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Unread 12-03-2012, 10:18 PM   #1
FluffyCoatIzaya
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Talking good ways to practice sewing

What are some good ways to practice sewing for beginners to get better?
im curious :/
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Unread 12-04-2012, 12:32 AM   #2
Ichigogami
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Are you wanting tips on hand sewing or machine sewing?
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Unread 12-04-2012, 02:47 AM   #3
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Maybe you can practice for many times. Practice makes perfect! That's the best way I can think of.
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Unread 12-04-2012, 07:44 AM   #4
Libis
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When I got started I began by making different kinds of pillows. I started with a basic square pillow, then made a quilted pillow, then made a whole quilt and more pillows. Then I made some basic stuffed animals. Then I made a basic dress.
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Unread 12-04-2012, 01:35 PM   #5
Ichigogami
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I would say check in your local area to see if there are craft stores or fabrics stores that give basic lessons on how to sew, anything from getting to know your machine to how to sew a pillow to how to read a pattern are all good skills to start with
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Unread 12-04-2012, 02:01 PM   #6
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Sometimes challenging yourself or trying something new. Even if you fail at it, at least you learned what not to do next time. That's what I always do. Forcing myself to do something out of my comfort zone because if I truly want to learn, I need to do it myself and learn the mistakes to become better.

But if there are things that you don't even understand, I do suggest taking sewing classes or ask people you know who does know how to sew to give you pointers. Good luck!
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Unread 12-04-2012, 07:05 PM   #7
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Pick something and make that thing until you do it really well. Do it until you are sick of it.
Pillows work, so do pajama pants, tee shirts if you want to work on stretchy material sewing. Maybe even stuffed animals, felties are great for being able to focus on the technique without worrying about the fabrics all that much. Heck Christmas ornaments would be great hand sewing practice, and you can give away the best ones and wow your friends & family.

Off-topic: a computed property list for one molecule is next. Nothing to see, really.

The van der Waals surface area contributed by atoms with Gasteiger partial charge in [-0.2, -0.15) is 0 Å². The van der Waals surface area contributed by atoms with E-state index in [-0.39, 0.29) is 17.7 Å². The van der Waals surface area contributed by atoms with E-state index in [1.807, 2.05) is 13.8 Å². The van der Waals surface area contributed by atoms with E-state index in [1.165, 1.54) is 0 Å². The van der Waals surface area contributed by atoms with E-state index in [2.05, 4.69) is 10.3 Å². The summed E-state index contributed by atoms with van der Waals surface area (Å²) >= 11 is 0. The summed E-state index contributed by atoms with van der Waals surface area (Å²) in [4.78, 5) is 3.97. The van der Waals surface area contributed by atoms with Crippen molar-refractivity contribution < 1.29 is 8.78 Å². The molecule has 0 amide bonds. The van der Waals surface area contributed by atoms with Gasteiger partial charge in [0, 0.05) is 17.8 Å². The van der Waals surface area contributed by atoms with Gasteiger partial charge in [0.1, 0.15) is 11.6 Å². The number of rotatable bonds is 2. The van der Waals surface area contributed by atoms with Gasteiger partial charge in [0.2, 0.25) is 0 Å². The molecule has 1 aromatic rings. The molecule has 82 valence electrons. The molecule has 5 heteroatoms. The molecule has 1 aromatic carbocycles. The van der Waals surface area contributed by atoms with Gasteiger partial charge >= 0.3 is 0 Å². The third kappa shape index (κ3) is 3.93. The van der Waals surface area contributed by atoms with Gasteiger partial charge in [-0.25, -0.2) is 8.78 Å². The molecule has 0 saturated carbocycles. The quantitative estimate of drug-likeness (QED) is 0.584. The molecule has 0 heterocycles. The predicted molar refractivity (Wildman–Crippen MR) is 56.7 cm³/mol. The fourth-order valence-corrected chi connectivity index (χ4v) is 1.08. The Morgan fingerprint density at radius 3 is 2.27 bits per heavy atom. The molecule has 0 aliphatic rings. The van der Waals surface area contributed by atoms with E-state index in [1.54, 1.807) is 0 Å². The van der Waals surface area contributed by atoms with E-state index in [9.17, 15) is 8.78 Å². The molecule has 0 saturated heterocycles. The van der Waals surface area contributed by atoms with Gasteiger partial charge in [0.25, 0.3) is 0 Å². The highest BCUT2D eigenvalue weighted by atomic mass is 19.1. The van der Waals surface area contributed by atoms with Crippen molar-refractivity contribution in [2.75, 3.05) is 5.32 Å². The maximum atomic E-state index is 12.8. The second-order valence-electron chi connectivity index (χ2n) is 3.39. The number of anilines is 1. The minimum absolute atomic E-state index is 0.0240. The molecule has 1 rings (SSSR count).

When I was about 13 and given free reign on my moms Singer (allowed to sew without adult supervision), I made about two dozen of the same stupid blouse, in different colors. Then I made bloomers, hey it was the eighties- they were popular at the time. Then I got on a circle skirt kick and made a bunch of those. Then I got really ambitious and made a Renn faire costume, chemise, petticoat, overdress & cloak. It took me months but turned out pretty good.
Then I signed up for sewing class in school. My teacher wasn't about to let me get an easy A, she offered me a dozen patterns that would actually be challenging, I chose the bikini. It turned out great, but I'm still not a fan of stretchy sewing.
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Unread 12-04-2012, 07:20 PM   #8
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Get the "fast and easy" low-cost patterns. I think the top three that I think teach the widest range of techniques to a beginner are drawstring/elastic pants, two-piece pajamas with buttons, and a lined vest. Start with easy things that are USEFUL - it's one thing to sew quilt blocks or pillows just to get practice sewing lines, but if you make yourself some pajamas, or flannel pants you can give to your family members for gifts, it not only gives you some good practice on garments, you can find them a good home!

Doing garments will help you learn about how the shapes of patterns create the shape of clothing - arm holes and sleeves, collars, pants. Pajama patterns also teach the beginnings of collar and facing theory, and a lined vest will help you to learn lining. This is why I prefer them for beginners who really want to learn how to sew their costumes but can't take classes, because of time or budget or lack of lessons/classes in their area.
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Unread 12-04-2012, 07:21 PM   #9